Scowcroft: ‘My pro days are over’

JAMES Scowcroft admits that he is currently at a “crossroads” in his career.

The former Ipswich Town striker recognises that his days as a professional footballer are probably over, despite having a number of offers from northern-based clubs over the summer.

Instead, Scowcroft is looking short-term to help with the dramatic rise of his home-town club Bury Town, and then long-term at a career in coaching or management.

The 34-year-old made his Bury debut as a second-half substitute in the 0-0 draw at Wealdstone last weekend, before making his home debut in Tuesday night’s exciting 2-2 draw against Cray Wanderers.

“It’s hard now for me to get back into the professional game,” admitted Scowcroft.

“I’ve probably had my time, and I’m not complaining at all. Whether I’ll be carrying on playing for a whole season or a couple more seasons, or whatever, I don’t know yet.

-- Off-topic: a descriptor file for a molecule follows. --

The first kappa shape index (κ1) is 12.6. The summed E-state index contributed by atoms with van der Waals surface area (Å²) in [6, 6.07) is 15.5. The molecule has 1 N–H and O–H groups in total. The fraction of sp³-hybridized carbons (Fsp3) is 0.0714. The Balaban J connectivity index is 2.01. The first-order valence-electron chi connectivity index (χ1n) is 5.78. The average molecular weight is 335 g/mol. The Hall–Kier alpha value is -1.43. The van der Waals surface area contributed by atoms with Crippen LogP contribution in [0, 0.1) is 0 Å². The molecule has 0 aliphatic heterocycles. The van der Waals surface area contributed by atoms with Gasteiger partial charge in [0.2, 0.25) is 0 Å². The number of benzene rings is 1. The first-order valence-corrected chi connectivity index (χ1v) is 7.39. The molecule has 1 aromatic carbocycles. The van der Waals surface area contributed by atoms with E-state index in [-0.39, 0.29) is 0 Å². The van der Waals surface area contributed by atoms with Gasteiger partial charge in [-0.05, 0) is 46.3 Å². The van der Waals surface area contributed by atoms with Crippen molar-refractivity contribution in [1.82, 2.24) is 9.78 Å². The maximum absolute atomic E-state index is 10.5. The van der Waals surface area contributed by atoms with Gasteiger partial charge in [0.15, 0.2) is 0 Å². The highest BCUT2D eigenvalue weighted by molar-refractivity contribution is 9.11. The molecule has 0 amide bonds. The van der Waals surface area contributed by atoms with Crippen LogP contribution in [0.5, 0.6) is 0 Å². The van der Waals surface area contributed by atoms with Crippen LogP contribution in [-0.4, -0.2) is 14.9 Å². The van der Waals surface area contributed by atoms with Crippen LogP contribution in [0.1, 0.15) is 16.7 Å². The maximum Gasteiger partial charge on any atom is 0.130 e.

“I’d like to coach and manage eventually, so we’ll see. I’m at the stage of my life where I am at a bit of a crossroads.”

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Scowcroft played more than 500 senior games, for Ipswich Town, Leicester City, Coventry, Crystal Palace and Leyton Orient during a distinguished career.

The target man was best known for his days at Portman Road. He scored 48 league goals in just over 200 appearances for Town, between 1994 and 2001, and also won five England caps at under-21 level.

But his career stalled last year, with a frustrating spell at Leyton Orient, during which he failed to score in 30 outings. Now he is focusing on adjusting to life outside the Football League.

“I had a few options over the summer. There were a few clubs I could probably have moved up north to,” revealed Scowcroft.

“But where my family is now, I’m not going to go down that road. I’ve had 18 years in the professional game, so I’ve throughly enjoyed it.”

Bury-born Scowcroft was introduced as a 60th minute substitute for his Bury debut against Cray Wanderers, and he came close to stealing a last-minute winner with one of his trademark headers.

Richard Wilkins’ men are on a roll, having won

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